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2400 walkers ..... walking 20 miles a day ..... for 3 days (60 miles total)
Lake Lanier Islands to Duluth to Stone Mtn to Piedmont Park
I was on the crew. I think I'll walk next year. It would be less work than crewing.
October 1,2,3 1999
What a experience.
They warned us that it would test us.
I certainly found my physical and emotional limits.
Also, I don't think I'll be camping again anytime soon......
|Thursday 8 am. Crew registration and training.||Friday 8 am. Walkers start their journey.|
The Food Service Crew
We served breakfast and dinner
|In between serving meals, we helped set up tents.||Tent city sure was a sight to behold.|
The tents were 8'x8', 13 rows (letters A thru M),
We also helped set up thousands of chairs and load and unload gear.
|Nice hot showers.|
|Very aromatic potties.|
But also very dark at 3 in the morning
Free services for the walkers.
My 4 Day experience on the Food Service crew:
Day zero: Up at 5am. Get to Lake Lanier Islands by 8 am for crew registration, safety video, and training. Get to hotel in Gainesville by 9 pm. Asleep by 10 pm.
Day 1: Up at 3 am to catch the shuttle at 4 am. Walkers start first day at 7:30 am. Crew takes buses to Duluth where we help set up camp. We set up about 200 tents for the walkers. Serve Chicken Fahitas from 4 to 9 pm. Shower, asleep by 10 pm.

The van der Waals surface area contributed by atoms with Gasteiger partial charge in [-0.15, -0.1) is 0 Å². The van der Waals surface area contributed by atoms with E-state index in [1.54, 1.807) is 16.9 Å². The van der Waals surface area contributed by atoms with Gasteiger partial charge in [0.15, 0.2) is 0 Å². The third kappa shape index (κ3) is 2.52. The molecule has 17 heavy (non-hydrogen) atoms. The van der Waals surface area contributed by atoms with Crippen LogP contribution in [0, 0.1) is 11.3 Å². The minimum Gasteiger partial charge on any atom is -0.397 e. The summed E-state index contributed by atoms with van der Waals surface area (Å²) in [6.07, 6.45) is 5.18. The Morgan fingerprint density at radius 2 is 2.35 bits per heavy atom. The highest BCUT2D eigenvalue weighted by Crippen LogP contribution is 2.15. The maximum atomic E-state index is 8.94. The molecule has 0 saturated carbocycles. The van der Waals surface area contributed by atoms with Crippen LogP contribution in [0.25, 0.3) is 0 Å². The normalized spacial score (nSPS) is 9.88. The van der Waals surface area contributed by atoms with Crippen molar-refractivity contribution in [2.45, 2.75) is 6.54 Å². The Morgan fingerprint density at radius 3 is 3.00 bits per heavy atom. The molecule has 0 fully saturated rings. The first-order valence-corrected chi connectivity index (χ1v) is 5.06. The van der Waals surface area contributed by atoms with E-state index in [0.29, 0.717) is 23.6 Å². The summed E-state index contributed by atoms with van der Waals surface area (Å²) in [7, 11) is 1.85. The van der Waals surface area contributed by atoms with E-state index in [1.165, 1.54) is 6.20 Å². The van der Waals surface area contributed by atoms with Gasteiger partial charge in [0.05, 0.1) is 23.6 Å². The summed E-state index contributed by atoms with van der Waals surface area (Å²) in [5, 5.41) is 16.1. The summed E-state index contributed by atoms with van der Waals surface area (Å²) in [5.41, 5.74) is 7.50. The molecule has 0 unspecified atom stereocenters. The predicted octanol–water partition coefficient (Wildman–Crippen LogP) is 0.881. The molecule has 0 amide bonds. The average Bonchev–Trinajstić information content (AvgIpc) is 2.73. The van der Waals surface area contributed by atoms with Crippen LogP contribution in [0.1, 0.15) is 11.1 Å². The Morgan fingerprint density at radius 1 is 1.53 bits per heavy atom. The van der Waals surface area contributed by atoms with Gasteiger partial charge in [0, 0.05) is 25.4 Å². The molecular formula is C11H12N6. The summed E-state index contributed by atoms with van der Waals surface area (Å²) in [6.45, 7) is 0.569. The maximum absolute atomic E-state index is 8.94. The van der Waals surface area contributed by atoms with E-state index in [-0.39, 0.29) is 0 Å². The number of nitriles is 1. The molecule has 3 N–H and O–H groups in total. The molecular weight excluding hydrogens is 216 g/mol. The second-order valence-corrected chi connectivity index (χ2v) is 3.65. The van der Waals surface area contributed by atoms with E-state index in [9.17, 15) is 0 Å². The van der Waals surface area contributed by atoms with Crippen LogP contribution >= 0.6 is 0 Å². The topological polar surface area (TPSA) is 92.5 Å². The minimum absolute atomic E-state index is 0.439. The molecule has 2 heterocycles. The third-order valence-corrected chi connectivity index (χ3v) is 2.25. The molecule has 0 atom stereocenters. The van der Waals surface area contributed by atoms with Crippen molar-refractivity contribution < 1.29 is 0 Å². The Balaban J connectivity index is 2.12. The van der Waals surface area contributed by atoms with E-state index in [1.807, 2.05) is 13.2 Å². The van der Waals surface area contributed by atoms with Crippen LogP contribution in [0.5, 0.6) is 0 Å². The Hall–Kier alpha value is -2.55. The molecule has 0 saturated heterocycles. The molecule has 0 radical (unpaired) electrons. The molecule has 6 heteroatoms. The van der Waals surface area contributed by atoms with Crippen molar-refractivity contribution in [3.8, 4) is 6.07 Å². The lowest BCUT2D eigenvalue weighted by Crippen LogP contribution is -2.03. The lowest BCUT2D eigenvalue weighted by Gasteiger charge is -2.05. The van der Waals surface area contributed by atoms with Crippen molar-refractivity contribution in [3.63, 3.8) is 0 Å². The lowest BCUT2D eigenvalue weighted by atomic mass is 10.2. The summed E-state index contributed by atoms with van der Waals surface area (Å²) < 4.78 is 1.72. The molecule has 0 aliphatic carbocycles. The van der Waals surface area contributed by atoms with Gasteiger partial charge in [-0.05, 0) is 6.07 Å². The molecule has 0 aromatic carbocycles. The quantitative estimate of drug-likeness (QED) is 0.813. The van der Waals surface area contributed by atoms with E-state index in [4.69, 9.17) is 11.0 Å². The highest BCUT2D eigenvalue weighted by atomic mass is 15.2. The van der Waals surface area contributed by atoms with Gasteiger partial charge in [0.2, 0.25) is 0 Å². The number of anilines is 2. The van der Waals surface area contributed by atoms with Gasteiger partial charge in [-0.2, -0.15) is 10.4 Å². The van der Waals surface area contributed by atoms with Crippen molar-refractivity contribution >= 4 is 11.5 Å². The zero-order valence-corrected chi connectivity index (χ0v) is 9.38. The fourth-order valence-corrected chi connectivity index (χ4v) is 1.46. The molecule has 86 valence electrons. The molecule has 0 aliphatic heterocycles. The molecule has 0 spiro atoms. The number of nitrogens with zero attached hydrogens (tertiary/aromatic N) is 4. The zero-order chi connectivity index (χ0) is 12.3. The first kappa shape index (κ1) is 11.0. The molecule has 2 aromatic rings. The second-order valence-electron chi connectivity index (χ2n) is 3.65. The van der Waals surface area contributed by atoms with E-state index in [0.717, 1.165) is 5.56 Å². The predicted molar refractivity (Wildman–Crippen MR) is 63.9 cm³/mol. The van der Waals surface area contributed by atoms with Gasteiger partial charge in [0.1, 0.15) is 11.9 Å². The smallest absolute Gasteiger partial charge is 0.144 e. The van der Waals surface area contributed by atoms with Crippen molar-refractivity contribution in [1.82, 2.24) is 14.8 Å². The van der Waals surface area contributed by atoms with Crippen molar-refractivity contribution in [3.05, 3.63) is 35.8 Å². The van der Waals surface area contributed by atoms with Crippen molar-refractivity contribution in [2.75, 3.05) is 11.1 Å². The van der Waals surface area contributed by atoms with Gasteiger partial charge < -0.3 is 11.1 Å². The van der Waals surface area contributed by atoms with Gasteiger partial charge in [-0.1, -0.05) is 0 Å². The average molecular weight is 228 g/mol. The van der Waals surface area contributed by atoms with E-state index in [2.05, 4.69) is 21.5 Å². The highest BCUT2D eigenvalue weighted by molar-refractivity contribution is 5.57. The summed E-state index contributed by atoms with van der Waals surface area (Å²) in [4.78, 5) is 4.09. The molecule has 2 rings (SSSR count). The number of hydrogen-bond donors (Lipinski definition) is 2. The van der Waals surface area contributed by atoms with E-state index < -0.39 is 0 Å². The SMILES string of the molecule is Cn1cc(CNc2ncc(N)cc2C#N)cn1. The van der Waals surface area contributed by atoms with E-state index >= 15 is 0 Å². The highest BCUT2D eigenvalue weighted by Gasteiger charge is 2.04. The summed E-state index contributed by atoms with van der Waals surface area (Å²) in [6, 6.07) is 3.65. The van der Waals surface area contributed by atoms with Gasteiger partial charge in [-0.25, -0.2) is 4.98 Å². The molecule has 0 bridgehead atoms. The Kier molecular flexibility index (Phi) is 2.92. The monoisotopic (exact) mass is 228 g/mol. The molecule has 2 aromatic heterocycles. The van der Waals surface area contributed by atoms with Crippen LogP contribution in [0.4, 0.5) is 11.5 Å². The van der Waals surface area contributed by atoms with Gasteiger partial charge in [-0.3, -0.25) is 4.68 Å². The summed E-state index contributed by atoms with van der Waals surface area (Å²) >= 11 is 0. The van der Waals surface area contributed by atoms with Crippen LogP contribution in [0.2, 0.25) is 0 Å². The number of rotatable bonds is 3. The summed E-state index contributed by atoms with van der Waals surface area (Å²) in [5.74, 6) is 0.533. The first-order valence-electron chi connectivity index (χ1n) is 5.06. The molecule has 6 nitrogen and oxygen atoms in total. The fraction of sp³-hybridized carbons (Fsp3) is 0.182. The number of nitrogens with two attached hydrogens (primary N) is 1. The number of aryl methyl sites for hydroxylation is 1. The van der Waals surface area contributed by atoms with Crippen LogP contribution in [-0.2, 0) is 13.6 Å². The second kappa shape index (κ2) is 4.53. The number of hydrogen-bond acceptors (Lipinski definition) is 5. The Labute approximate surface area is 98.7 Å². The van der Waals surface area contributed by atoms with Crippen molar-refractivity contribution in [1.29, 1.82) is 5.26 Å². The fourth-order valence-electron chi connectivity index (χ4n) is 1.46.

Day 2: 1:30 am - stumble to pottie with flashlite. Very very cold, wet night. Up at 3 am. Pack up a sopping wet tent and gear. Carry gear 75 yards to truck. Serve oatmeal etc from 4 to 9 am. Bus to Wade-Walker Park by Stone Mountain where we help set up camp. Serve spaghetti from 4 to 9pm. Stop drinking water at 6 so I don't hafta do the pottie-trek that night. Shower, asleep by 10-ish pm.
Day 3: Up at 3 am. Pack tent, gear, drag it to gear truck which seems like it's in another state. Serve French Toast from 4 to 8 am. Clean every inch of camp making sure no tent spikes are left in the soccer fields. Bus to Piedmont Park. Closing ceremonies at 5 pm. Shuttle to Lake Lanier to get my car, and home by 9:30 pm. Shower, pee in a real toilet that flushes, and sleep in a real bed.
What a experience. It took me a week to recover......But this can't come close to what survivors go thru with chemo treatments.
I will forever be affected by the survivor stories that I heard.
Proceeds go to Avon's Breast Cancer Awareness Crusade in partnership with the National Alliance of Breast Cancer Organizations (NABCO). Special emphasis is given to helping low income, minority, and older women obtain early detection services at little or no cost. See www.avoncrusade.com/thewalk for more information.
To Diane: You WILL make it though this and you WILL wear a survivors shirt.